Health advice allows public transport peak capacity to double

Train, bus and ferry seats are marked with a green spot where you should sit.

More customers will be welcomed back to the public transport network with an increase in the number of people now allowed on our trains, buses, ferries and trams from July 1, consistent with NSW Health advice.

Premier Gladys Berejiklian said health experts had advised that capacity on all modes of transport can now be increased in a COVID safe way.

“We are at a stage where we can safely allow more people back on the public transport network,” Ms Berejiklian said.

A Waratah train will now be able to carry 68 customers per carriage, up from 32, a typical two-door bus will be able to carry 23 customers, up from 12 and a Freshwater ferry will be able to carry 450 customers, up from 245.

“Passengers still need to leave a space or an empty seat between themselves and other customers and continue to find green dots for the safest places to sit and stand. No green dot, no spot,” Ms Berejiklian said.

“Employers should continue promoting flexible working arrangements where possible and people are reminded to travel outside the commuter peak hours when they can, or to walk or cycle short distances.”

Minister for Transport Andrew Constance said increased cleaning, services and staff will continue to support customers as they return to the public transport network.

“Customers will still be seeing hundreds of additional transport staff including Transport and Marshalling Officers across the network as well as the hundreds of cleaners who have already carried out more than 240,000 hours of cleaning since the start of March this year.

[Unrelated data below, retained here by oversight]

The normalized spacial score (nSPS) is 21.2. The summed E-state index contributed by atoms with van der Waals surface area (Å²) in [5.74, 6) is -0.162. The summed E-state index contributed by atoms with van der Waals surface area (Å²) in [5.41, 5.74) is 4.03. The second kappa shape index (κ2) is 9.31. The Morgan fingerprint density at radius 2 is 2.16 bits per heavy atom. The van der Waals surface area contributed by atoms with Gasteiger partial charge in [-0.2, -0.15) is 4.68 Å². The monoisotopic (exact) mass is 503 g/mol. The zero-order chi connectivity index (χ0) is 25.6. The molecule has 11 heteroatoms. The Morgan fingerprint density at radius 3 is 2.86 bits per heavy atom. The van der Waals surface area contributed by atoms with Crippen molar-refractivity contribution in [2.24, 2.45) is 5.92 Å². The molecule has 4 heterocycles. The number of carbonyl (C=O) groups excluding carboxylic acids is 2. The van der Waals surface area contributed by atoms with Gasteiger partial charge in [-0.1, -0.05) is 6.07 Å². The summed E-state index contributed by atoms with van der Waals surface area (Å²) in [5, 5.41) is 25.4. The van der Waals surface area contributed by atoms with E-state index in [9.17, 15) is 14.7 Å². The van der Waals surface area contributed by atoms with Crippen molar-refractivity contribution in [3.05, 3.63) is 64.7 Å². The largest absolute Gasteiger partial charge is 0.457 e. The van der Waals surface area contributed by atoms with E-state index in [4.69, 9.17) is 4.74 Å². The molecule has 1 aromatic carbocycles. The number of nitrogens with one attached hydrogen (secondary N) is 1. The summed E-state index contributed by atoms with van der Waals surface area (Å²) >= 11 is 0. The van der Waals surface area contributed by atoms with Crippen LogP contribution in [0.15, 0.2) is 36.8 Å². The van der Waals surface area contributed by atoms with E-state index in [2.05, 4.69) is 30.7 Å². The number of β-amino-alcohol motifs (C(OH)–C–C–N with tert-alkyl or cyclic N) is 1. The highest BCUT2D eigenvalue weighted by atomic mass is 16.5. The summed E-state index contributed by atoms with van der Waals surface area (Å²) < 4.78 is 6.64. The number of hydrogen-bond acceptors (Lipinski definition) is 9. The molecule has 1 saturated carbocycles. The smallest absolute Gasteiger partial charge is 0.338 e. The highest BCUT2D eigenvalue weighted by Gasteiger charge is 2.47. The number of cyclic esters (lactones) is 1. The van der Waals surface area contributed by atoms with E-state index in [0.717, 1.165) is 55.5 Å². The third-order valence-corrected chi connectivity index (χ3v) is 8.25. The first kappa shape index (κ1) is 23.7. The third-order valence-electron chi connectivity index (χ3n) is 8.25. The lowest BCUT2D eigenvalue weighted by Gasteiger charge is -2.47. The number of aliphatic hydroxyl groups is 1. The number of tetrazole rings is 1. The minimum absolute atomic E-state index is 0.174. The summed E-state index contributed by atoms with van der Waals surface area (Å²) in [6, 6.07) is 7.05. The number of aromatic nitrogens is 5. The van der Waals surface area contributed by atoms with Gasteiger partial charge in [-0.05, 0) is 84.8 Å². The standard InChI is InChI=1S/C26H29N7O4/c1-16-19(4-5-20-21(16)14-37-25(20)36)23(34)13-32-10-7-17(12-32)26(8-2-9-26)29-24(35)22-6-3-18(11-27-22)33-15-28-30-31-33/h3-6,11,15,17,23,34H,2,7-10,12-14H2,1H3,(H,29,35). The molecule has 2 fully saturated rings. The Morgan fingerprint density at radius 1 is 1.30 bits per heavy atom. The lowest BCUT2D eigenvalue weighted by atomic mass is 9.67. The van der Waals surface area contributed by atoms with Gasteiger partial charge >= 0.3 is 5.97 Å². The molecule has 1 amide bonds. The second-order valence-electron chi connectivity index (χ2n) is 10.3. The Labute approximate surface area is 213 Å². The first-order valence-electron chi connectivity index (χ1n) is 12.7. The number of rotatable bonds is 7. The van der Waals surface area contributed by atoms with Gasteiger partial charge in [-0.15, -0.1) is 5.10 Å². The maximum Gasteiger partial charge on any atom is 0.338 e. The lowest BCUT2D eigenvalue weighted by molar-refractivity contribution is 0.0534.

“The thousands of extra weekly services we added to the network in early June will also continue to help customers make better travel choices and practise physical distancing on all modes,” Mr Constance said.

Work is continuing to establish pop-up cycleways across Sydney and in the regions. Pedestrian access has also been enhanced with speed limits already reduced at eight busy locations across Sydney to provide alternatives for those considering other travel options.

Transport for NSW Chief Operations Officer Howard Collins said plans are still in place for pop-up parking hub opportunities across Sydney, similar to the existing arrangements in Moore Park.

“If the demand requires it, we are also looking at other key locations, including Parramatta and Macquarie Park, for people who are able to drive to work.

“This has been a challenging time for everyone and we really want to thank all customers for listening to advice and considering their travel options,” Mr Collins said.